Portland, Ore., may bar homeless people from camping in public spaces during the daytime as it struggles to address the crisis of people living on its streets.
If the proposal, suggested by Democratic mayor Ted Wheeler, is put in place, homeless people will have to clean up camp between the hours of 8 a.m. and 8 p.m. The ban would apply to public parks, some sidewalks, and areas near schools and daycares. Violators would get three warnings before facing a fine of $100 or time in jail. Wheeler called the homeless crisis a "humanitarian catastrophe."
"There are currently hundreds of unsanctioned, sometimes dangerous and often squalid homeless camps across all 146 square miles of the city of Portland," Wheeler said Wednesday. The number of people who are homeless in Oregon increased by more than 20 percent between 2020 and 2022.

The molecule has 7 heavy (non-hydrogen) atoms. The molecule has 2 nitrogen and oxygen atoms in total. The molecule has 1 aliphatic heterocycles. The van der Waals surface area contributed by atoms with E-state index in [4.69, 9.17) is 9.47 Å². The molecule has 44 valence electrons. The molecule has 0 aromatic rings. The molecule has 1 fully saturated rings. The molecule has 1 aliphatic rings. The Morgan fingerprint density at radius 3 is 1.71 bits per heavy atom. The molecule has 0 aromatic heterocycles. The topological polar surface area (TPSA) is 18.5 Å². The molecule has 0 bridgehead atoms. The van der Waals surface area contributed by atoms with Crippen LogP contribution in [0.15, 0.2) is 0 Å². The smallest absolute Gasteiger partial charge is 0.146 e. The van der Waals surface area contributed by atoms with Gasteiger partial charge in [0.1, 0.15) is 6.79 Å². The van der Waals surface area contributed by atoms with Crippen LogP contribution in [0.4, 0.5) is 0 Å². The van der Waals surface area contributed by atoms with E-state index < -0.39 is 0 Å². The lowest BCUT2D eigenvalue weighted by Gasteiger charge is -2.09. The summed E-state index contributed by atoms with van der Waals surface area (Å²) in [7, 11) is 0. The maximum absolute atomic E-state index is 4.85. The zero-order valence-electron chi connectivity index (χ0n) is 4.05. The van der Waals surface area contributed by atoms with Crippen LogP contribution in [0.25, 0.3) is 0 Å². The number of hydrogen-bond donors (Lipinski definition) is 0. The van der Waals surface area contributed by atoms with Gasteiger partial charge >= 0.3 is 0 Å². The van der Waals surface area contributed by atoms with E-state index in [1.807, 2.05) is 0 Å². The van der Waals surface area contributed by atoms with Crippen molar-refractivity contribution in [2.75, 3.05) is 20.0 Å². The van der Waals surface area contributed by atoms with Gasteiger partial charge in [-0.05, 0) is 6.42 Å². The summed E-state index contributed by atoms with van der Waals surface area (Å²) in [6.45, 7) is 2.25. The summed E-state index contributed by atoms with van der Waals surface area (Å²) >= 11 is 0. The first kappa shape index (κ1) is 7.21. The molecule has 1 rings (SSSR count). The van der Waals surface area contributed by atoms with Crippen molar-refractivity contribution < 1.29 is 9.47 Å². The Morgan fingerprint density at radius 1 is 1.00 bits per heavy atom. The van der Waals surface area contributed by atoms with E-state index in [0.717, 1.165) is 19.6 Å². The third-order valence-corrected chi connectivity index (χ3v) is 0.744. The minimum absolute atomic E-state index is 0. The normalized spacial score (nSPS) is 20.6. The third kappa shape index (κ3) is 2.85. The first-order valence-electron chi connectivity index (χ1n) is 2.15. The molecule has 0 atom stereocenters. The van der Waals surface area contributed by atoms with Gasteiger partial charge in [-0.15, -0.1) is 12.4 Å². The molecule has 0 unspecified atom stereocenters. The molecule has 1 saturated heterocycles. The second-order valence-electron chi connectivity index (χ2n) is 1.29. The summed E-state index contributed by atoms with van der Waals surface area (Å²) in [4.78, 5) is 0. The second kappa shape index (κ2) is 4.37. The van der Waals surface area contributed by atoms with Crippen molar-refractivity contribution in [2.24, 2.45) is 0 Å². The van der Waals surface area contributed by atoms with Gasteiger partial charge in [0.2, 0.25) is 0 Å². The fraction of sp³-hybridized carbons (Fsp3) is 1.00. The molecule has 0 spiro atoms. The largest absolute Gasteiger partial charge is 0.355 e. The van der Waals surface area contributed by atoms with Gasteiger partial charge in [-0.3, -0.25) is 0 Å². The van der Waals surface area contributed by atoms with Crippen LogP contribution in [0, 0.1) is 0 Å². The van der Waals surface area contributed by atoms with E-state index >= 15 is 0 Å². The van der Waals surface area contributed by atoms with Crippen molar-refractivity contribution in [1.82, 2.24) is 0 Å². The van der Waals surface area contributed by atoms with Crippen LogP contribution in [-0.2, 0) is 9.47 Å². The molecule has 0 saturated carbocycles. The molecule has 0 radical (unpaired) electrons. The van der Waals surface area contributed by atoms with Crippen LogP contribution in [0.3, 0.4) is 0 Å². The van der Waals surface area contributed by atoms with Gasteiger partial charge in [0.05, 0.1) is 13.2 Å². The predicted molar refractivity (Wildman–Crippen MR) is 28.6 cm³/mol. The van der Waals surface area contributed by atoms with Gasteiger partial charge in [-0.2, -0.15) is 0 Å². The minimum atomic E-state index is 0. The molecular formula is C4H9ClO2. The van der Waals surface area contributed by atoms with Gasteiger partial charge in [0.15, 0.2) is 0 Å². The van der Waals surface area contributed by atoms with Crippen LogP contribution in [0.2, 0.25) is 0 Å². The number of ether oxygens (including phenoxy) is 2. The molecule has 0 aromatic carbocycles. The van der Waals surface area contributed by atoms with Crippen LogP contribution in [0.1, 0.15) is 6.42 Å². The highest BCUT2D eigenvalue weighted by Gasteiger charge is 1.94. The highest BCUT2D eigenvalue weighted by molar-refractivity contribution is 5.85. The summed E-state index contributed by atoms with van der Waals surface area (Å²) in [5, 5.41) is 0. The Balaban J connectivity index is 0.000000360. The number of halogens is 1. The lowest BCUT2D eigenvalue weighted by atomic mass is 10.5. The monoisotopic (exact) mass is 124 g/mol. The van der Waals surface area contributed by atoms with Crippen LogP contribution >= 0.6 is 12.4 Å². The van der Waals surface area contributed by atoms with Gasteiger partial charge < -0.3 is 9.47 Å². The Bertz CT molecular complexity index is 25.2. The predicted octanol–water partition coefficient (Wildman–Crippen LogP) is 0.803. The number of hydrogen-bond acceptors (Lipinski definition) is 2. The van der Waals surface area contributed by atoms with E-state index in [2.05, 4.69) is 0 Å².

The proposal comes days after Portland agreed to remove homeless tents from sidewalks after the city was sued by disabled residents who said the homeless encampments violate "their right to equal access to sidewalks."
Portland activists called the proposal "a punch to the gut."
"Asking homeless Portlanders … to carry their homes on their backs for 12 hours a day, seven days a week, will heighten mental and physical distress, hitting houseless and front-line workers like a punch to the gut," said Sandra Comstock, executive director of Hygiene4All, which advocates for "unsheltered" people.
The city, meanwhile, is giving millions of dollars to "anti-racist" groups that won't say what they'll do with the money.